Academic journal article ABA Banking Journal

Does Core Really Matter? Some See It as a Commodity. A 30-Year Veteran of the Core Banking Software Business Shows How Banks Can Extract Maximum Competitive Advantage from Their "Core"

Academic journal article ABA Banking Journal

Does Core Really Matter? Some See It as a Commodity. A 30-Year Veteran of the Core Banking Software Business Shows How Banks Can Extract Maximum Competitive Advantage from Their "Core"

Article excerpt

In May of 2003, Nicholas Cart broke convention with most technology experts and wrote an article for the Harvard Business Review entitled, "IT Doesn't Matter." His theme was that information technology had become a commodity. He further stated that it was scarcity, not ubiquity, that makes a business resource truly strategic.

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Needless to say, Mr. Carr's article was met with an outcry from the technology community that has always touted IT as being critical to creating competitive advantage. After all, that IT has deep value was and still is very much the "sacred cow" of the technology industry.

For years, almost every core banking software vendor has made a similar claim-that their core software solution provides a financial institution with a competitive edge. On the other hand, consultants have often argued that the core systems available to banks today have become a commodity. Being that I spent most of my career selling core banking software systems, I always cringed at this notion. One can, however, see where this thinking has come from.

Other than the client/server systems that broke into the marketplace in the early Nineties, no single core banking software provider has introduced anything close to what one might call "revolutionary innovation." There were graphical user interface (GUI) front ends, open architecture, middleware, service oriented architecture, and Microsoft.net to name a few advances. But, in the absence of any earth-shattering news on the core banking front, one can see how the commodity label has stuck.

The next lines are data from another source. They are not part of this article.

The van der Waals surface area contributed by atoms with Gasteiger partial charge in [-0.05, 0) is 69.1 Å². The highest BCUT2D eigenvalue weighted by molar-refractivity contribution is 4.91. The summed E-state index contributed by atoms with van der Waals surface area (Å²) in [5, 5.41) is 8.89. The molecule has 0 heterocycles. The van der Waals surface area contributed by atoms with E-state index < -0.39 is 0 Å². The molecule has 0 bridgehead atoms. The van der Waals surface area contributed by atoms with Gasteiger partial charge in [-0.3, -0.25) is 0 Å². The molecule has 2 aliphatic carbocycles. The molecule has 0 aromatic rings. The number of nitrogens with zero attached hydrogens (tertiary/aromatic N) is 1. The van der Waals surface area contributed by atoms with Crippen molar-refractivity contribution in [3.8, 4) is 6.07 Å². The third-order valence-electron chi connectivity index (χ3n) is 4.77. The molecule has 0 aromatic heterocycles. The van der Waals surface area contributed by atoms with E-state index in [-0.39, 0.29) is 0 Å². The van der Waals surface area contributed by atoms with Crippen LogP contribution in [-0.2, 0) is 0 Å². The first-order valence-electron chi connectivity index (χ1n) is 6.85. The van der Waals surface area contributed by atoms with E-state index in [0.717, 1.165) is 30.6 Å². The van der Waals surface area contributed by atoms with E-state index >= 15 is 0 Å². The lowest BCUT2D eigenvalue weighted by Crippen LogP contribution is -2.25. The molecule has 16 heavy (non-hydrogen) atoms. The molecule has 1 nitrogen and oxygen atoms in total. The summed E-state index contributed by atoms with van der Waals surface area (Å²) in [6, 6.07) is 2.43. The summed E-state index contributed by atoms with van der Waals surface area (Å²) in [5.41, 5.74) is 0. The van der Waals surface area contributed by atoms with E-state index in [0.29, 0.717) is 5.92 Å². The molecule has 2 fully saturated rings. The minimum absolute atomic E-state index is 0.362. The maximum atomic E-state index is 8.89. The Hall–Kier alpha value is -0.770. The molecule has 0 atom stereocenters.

The argument that core systems create a true competitive advantage for a bank stems back to the late seventies and early eighties. It was then that small, more affordable mini-computers became available and community banking systems which ran on these systems came into vogue. It was a new alternative that let a community bank "control its own destiny" and have what they believed was true competitive advantage over those institutions who chose to remain with their service bureaus and correspondent processors. But that was then, where are we today? Does Core really matter?

Answering that question makes for an interesting debate among bankers, vendors, and the consulting community; but let's get some facts out on the table.

First, no single vendor organization or core software product can lay claim to the fact their product will deliver better results when it comes to ROA, ROE, or efficiency ratios than any other core product. Surveying the top performing 25 or 50 community banks in each of those categories will leave you with a list of progressive, well-managed banks, all having great success and yes, running on a variety of different core systems. No single vendor or product is clearly dominant in these measurement categories.

Second, if one digs deep enough into any vendor's user base, you will typically find a wide range of client satisfaction and success with the product. You have users that are ecstatic (typically the vendor references), some that are reasonably satisfied, and those that are totally dissatisfied and looking to make a change.

It's a puzzling phenomenon: The same core software from the same vendor organization, implemented using the same methodology, supported by the same customer service organization produces totally different degrees of satisfaction.

Understanding these two points and acknowledging that every core vendor has challenges to some degree integrating third party products with their core, one can see how consultants may have adopted their position that core systems are a commodity. So where does the hype end and the logic start?

Why new runs like old

Community bank consultant Art Gillis once said when speaking on the subject of core systems (and I am paraphrasing), it is important that you find the right system for your bank, not necessarily the best system. …

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